People discover fulfilment through various avenues. Life may not always bring us moments of pure happiness, but there is always an opportunity to derive meaning and contentment from our experiences, which can be profoundly empowering. By shifting our thinking and broadening our perspective, we can consistently uncover the purpose in our lives.


Self-reflection: Reflect on the moments in your life when you felt happiest. Is there a common theme or recurring pattern? What was it about those experiences that held such significance for you? Consider whether you yearn for more of those moments in your life. Fulfilment transcends superficial associations with material possessions or societal benchmarks of happiness.


Prioritise others: Often, the most accessible path to finding meaning and fulfilment lies in focusing on others and how we can contribute to their well-being. Research highlights the gratification that volunteer work can bring.


Practice gratitude: Cultivating gratitude connects us to a greater sense of purpose. It fosters positive emotions, enhances well-being, and equips us to navigate challenges with resilience. While striving for more, it's essential to appreciate what you presently have. Find joy in your current circumstances and acknowledge your potential for growth and fulfilment.


Build connections: Ultimately, the cornerstone of fulfilment lies in relationships, human connections, and a sense of community, whether that community comprises family, a partner, or a close-knit group of friends. It's about bonding, connecting, and being part of something, rather than feeling isolated and disconnected.


External Factors Don't Create Happiness


At some point in life, often when we are old enough to grasp the concept of goals and achievements, we are taught that happiness is an aspiration tied to life's milestones — achieving promotions, accumulating wealth, graduating, marrying, and so on.


However, this perception of happiness creates a perpetual chase, with the target constantly moving. We place our happiness in the distant future, preventing us from savouring the present because we continuously believe that we can only be happy once we attain, achieve, or possess something specific.


Our lack of understanding about the sources of our happiness often leads us to believe that accumulating more money is the solution to our stress. However, this assumption is misguided. Studies reveal that having just enough income to elevate us slightly above the poverty threshold can indeed boost our happiness, but beyond that point, there is no meaningful connection between wealth and happiness.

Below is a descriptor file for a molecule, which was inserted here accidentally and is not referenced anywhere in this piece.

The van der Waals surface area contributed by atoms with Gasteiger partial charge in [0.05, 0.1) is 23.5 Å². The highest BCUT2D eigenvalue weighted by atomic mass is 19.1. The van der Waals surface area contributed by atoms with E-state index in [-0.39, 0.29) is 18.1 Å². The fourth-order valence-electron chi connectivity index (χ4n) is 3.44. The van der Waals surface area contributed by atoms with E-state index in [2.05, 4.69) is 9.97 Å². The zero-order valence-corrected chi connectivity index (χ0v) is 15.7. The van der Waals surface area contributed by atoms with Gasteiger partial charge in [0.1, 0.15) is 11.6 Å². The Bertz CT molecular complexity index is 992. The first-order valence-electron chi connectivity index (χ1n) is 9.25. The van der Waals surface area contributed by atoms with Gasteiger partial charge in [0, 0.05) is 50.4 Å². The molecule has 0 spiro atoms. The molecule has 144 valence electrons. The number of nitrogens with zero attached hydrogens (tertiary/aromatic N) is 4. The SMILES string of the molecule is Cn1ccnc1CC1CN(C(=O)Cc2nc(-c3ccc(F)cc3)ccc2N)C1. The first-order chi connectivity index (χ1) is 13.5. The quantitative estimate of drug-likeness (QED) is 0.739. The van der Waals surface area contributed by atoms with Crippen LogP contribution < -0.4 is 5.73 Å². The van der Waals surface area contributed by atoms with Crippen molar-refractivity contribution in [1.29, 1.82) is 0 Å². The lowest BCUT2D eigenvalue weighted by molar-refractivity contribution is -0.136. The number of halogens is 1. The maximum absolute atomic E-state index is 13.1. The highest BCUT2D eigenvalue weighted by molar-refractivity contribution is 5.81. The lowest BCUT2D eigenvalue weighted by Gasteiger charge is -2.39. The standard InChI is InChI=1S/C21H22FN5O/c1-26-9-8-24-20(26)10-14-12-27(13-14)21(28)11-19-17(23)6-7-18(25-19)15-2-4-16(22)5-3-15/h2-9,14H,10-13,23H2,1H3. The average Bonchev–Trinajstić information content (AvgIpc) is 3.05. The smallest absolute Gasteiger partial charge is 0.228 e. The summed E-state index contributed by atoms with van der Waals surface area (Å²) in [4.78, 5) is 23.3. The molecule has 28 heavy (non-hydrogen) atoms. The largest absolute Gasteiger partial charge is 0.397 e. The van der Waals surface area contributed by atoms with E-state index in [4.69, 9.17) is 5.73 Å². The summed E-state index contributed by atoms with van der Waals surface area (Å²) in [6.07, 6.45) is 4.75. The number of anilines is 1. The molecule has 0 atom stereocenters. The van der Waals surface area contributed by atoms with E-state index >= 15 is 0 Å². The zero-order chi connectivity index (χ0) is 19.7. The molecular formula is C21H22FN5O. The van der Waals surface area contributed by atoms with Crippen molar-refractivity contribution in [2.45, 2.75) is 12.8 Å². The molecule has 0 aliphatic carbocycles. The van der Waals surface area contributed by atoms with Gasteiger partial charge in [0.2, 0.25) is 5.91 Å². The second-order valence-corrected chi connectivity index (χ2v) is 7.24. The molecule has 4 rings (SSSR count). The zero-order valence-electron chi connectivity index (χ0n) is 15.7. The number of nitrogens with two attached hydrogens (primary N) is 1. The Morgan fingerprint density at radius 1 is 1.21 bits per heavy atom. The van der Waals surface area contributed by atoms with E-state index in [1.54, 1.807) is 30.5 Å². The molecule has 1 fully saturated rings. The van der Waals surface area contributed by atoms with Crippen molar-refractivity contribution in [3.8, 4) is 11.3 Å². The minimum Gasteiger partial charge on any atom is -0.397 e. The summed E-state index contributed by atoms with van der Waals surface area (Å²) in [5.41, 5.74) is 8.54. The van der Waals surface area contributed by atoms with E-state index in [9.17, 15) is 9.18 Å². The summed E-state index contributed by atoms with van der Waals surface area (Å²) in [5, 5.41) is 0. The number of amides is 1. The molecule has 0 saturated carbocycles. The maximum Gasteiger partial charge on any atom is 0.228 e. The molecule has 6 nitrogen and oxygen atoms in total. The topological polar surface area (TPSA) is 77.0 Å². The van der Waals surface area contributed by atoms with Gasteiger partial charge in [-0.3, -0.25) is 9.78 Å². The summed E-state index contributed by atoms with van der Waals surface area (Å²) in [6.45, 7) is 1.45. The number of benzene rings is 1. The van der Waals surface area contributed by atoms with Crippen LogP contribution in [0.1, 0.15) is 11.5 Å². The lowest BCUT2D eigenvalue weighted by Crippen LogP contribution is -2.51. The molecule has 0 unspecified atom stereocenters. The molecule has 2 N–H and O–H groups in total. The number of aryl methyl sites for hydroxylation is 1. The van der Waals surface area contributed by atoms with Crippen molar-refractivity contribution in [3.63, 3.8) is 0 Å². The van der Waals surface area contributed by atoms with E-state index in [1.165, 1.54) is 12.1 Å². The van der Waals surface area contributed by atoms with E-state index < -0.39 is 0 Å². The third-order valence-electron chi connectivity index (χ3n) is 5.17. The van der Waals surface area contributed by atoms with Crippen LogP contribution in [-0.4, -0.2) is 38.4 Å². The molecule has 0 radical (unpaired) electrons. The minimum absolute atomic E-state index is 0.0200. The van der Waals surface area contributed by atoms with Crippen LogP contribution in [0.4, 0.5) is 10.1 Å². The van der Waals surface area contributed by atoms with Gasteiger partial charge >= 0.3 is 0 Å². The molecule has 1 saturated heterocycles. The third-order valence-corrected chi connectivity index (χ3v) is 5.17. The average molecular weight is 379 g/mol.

It's a fallacy to believe that external factors, such as wealth, career or marital status have the power to create happiness. When we seek happiness externally, we relinquish control over our own well-being, placing our reliance on others to make us happy or on material possessions to fill the void within us.


Another challenge lies in how the quest for happiness is frequently centred on the misconception that it equates to constant joy and excitement. However, the human experience isn't built for perpetual exhilaration or joyfulness. When our primary focus is the pursuit of happiness, we may find ourselves in a predicament when these feelings naturally fluctuate. This can become a dilemma because if we wholeheartedly commit to the pursuit of unceasing happiness, we might end up feeling disheartened and less content when confronted with the reality that joy and excitement cannot endure indefinitely.


Attaining Happiness Can Be a Hard-to-Reach Objective


When we perceive happiness as a distant future goal, it remains perpetually beyond our reach. Failing to engage with the present moment means we avoid experiencing its full spectrum, which isn't always characterised by joy, happiness, or pleasure. Instead, it can encompass pain, sadness, loss, and disappointment. Consequently, we tend to suppress, deny, or distract ourselves from these emotions in our pursuit of that elusive goal.


Happiness, like all emotions, is transient. Grasping at it only makes it more elusive or results in a fragile, shallow form of happiness that cannot sustain us. Genuine happiness arises more naturally when we refrain from trying to force it and, instead, compassionately embrace all the emotions that arise. This shift in focus from exclusively pursuing happiness to accepting a range of emotions paradoxically allows these feelings to pass more swiftly, creating space for happiness and contentment.